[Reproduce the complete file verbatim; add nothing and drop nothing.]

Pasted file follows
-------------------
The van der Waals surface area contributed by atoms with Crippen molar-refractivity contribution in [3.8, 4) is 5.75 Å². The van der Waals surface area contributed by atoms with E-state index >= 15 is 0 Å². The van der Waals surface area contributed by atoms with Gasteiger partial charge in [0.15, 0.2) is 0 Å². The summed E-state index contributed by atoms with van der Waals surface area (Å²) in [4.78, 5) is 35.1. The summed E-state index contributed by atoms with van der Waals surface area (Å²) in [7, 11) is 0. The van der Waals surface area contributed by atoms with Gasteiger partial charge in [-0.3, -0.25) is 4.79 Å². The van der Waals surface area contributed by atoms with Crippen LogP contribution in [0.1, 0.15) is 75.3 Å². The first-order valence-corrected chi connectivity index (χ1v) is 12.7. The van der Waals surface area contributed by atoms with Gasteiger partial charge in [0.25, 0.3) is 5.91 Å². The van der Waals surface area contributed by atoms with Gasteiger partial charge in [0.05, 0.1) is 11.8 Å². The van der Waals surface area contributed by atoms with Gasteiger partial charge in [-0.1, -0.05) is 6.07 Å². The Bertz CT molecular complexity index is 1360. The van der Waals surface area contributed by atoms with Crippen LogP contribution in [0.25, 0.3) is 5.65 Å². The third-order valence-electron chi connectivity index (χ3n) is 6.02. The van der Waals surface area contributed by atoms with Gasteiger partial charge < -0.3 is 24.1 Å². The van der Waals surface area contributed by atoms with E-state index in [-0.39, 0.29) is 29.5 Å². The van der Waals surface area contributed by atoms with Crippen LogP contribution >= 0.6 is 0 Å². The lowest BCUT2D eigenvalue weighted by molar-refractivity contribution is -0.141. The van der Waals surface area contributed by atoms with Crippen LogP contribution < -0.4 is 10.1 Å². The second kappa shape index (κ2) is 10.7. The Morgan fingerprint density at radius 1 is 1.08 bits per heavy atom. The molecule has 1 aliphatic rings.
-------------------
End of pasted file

The van der Waals surface area contributed by atoms with Crippen molar-refractivity contribution in [3.8, 4) is 5.75 Å². The van der Waals surface area contributed by atoms with E-state index >= 15 is 0 Å². The van der Waals surface area contributed by atoms with Gasteiger partial charge in [0.15, 0.2) is 0 Å². The summed E-state index contributed by atoms with van der Waals surface area (Å²) in [4.78, 5) is 35.1. The summed E-state index contributed by atoms with van der Waals surface area (Å²) in [7, 11) is 0. The van der Waals surface area contributed by atoms with Gasteiger partial charge in [-0.3, -0.25) is 4.79 Å². The van der Waals surface area contributed by atoms with Crippen LogP contribution in [0.1, 0.15) is 75.3 Å². The first-order valence-corrected chi connectivity index (χ1v) is 12.7. The van der Waals surface area contributed by atoms with Gasteiger partial charge in [0.25, 0.3) is 5.91 Å². The van der Waals surface area contributed by atoms with Gasteiger partial charge in [0.05, 0.1) is 11.8 Å². The van der Waals surface area contributed by atoms with Gasteiger partial charge in [-0.1, -0.05) is 6.07 Å². The Bertz CT molecular complexity index is 1360. The van der Waals surface area contributed by atoms with Crippen LogP contribution in [0.25, 0.3) is 5.65 Å². The third-order valence-electron chi connectivity index (χ3n) is 6.02. The van der Waals surface area contributed by atoms with Gasteiger partial charge < -0.3 is 24.1 Å². The van der Waals surface area contributed by atoms with E-state index in [-0.39, 0.29) is 29.5 Å². The van der Waals surface area contributed by atoms with Crippen LogP contribution >= 0.6 is 0 Å². The lowest BCUT2D eigenvalue weighted by molar-refractivity contribution is -0.141. The van der Waals surface area contributed by atoms with Crippen LogP contribution < -0.4 is 10.1 Å². The second kappa shape index (κ2) is 10.7. The Morgan fingerprint density at radius 1 is 1.08 bits per heavy atom. The molecule has 1 aliphatic rings.